Now we have our acorns, we need to float them in water... if they float there are grubs & insects eating away inside, but if they part sink (submerge themselves) then they are "good"
It only takes a few seconds to pour them into a jug of water & take off the floaters...
Dry out the good acorns with a clean tea towel & put them aside in a cool place.
Now we need ziplok / clipseal bags (one for each acorn) & a good amount of fresh nutrient rich peat based compost.
We wet the peat with regular water grab a small handful & gently pop an acorn into the middle.
Squeeze out most of the air close off the bag, seal it & add it to a pile.
You do need to tell your parents or carers about what you plan to do because you will have to nab a small corner of your fridge, so everyone in your households co-operation will be required. (we are lucky we have a small spare beer fridge so will use that).
Many tree seedlings can be started in this way, not just oaks, watch the videos below to see the next stages...
Do make sure a grown up is helping you, especially if you need to use a knife, or move a heavy peat bag around.
It took us about 10 minutes gathering to find 140 "good" acorns when floated.
Lets see what they are like in spring!
By Izzy M.
We have covered trail mix before, this gives you the option to make & bake some simple trail mix type energy treats, which we love to look for any excuse to eat!
This recipe was found on one of our favourite sites to explain & indulge in both cooking & baking
"Serious Eats" is a great mix of everything to do with food, wide & varied it is always tempting us, so this recipe works out cheaply compared to buying packets of pre-prepared energy bars or stodgey flapjacks, make em, bake em, ..stick em in greaseproof paper & take some along on your next big day out! ...healthy natural energy, (mainly) which will top up your energy levels (so make sure your parents & carers have one too, so they can keep up).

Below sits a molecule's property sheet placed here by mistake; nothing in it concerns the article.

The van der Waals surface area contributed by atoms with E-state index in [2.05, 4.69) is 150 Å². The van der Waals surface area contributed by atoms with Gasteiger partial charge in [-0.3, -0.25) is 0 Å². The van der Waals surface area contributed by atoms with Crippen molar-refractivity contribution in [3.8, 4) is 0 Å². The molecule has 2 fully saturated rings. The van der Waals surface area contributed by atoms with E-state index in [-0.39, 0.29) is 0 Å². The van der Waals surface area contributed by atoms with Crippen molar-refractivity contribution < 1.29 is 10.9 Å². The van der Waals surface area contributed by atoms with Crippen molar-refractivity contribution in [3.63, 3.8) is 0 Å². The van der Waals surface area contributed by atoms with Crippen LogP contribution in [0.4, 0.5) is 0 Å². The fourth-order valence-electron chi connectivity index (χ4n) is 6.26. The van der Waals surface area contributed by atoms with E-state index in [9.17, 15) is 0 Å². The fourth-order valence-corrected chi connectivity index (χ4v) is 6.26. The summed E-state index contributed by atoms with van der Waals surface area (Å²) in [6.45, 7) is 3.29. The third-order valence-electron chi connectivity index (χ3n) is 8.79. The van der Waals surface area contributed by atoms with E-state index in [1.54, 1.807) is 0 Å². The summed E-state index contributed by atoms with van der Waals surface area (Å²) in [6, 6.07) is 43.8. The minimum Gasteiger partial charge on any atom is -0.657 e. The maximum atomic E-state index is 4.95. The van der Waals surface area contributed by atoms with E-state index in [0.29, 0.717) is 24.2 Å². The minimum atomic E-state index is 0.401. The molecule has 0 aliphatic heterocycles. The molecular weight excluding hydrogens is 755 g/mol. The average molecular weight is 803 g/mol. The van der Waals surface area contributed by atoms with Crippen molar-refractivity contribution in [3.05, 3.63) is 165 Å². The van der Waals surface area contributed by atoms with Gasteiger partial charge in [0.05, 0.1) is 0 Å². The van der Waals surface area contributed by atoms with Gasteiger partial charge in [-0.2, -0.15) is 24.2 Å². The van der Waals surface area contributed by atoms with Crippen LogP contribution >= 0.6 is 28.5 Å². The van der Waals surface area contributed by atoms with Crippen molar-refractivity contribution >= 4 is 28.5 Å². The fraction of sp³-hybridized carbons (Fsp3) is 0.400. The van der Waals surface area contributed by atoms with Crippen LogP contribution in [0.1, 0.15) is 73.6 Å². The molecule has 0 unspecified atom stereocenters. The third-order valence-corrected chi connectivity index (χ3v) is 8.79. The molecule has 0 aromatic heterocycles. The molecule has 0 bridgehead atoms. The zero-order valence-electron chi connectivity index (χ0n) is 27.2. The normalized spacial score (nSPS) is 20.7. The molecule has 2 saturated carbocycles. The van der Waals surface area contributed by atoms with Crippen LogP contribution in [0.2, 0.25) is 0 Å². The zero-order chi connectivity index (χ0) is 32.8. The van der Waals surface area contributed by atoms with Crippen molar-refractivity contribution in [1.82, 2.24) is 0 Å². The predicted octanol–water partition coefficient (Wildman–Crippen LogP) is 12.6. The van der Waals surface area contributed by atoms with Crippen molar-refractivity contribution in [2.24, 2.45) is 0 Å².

CHEWY TRAIL MIX BARS Save Recipe
About This Recipe
ACTIVE TIME:15 minutes
TOTAL TIME:45 minutes
THIS RECIPE APPEARS IN:Wake and Bake: Chewy Trail Mix Bars
Wind turbines ( just like we have near us) contributed to make around 25% of the uk's energy yesterday! ..(that was more than coal produced)
By Izzy M.
Have you ever wondered how a wind turbine works, & why they are so good for the environment compared to Nuclear, fracking, & typical fossil fuels?
Onshore wind farms reduce CO2 emissions, provide energy security, (keeping the lights on). Research conducted by RenewableUK and the Department of Energy and Climate Change (DECC) has shown that for each installed megawatt (MW), around £100,000 stays in the community during the lifetime of a project.
Onshore wind works well in the UK because of the excellent wind resource. It has also become one of the most cost effective forms of renewable energy, providing over 5,000MW of capacity. A modern 2.5MW (commercial scale) turbine, on a reasonable site, will generate 6.5 million units of electricity each year – enough to make 230 million cups of tea.
Opinion polls consistently show high levels of support for onshore wind in the UK, with higher support in rural areas. In the UK, there are numerous onshore wind projects, ranging from single turbines to larger, multi-turbine schemes (see below for further details). Projects are developed by an increasingly diverse range of people, from large energy companies and independent developers, to community groups or small businesses and farms.
How it Works
Most wind turbines start operating at a speed of 4-5 metres per second and reach maximum power at about 15 metres per second.